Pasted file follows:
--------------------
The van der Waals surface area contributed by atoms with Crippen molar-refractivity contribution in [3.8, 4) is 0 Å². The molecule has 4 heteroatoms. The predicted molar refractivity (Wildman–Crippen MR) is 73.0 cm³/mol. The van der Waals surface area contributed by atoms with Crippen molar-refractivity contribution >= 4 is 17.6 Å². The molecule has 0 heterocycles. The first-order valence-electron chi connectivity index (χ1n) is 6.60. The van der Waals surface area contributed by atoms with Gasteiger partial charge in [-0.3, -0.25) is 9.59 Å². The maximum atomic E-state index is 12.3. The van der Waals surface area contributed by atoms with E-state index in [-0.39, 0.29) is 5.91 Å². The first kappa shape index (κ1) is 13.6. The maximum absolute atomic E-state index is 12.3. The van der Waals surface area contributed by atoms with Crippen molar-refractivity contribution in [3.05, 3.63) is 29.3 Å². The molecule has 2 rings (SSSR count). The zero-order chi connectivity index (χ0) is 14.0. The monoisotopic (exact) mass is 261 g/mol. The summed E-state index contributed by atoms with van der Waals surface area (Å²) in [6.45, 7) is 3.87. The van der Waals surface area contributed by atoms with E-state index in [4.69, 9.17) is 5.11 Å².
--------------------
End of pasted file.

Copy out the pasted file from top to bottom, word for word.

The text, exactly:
The van der Waals surface area contributed by atoms with Crippen molar-refractivity contribution in [3.8, 4) is 0 Å². The molecule has 4 heteroatoms. The predicted molar refractivity (Wildman–Crippen MR) is 73.0 cm³/mol. The van der Waals surface area contributed by atoms with Crippen molar-refractivity contribution >= 4 is 17.6 Å². The molecule has 0 heterocycles. The first-order valence-electron chi connectivity index (χ1n) is 6.60. The van der Waals surface area contributed by atoms with Gasteiger partial charge in [-0.3, -0.25) is 9.59 Å². The maximum atomic E-state index is 12.3. The van der Waals surface area contributed by atoms with E-state index in [-0.39, 0.29) is 5.91 Å². The first kappa shape index (κ1) is 13.6. The maximum absolute atomic E-state index is 12.3. The van der Waals surface area contributed by atoms with Crippen molar-refractivity contribution in [3.05, 3.63) is 29.3 Å². The molecule has 2 rings (SSSR count). The zero-order chi connectivity index (χ0) is 14.0. The monoisotopic (exact) mass is 261 g/mol. The summed E-state index contributed by atoms with van der Waals surface area (Å²) in [6.45, 7) is 3.87. The van der Waals surface area contributed by atoms with E-state index in [4.69, 9.17) is 5.11 Å².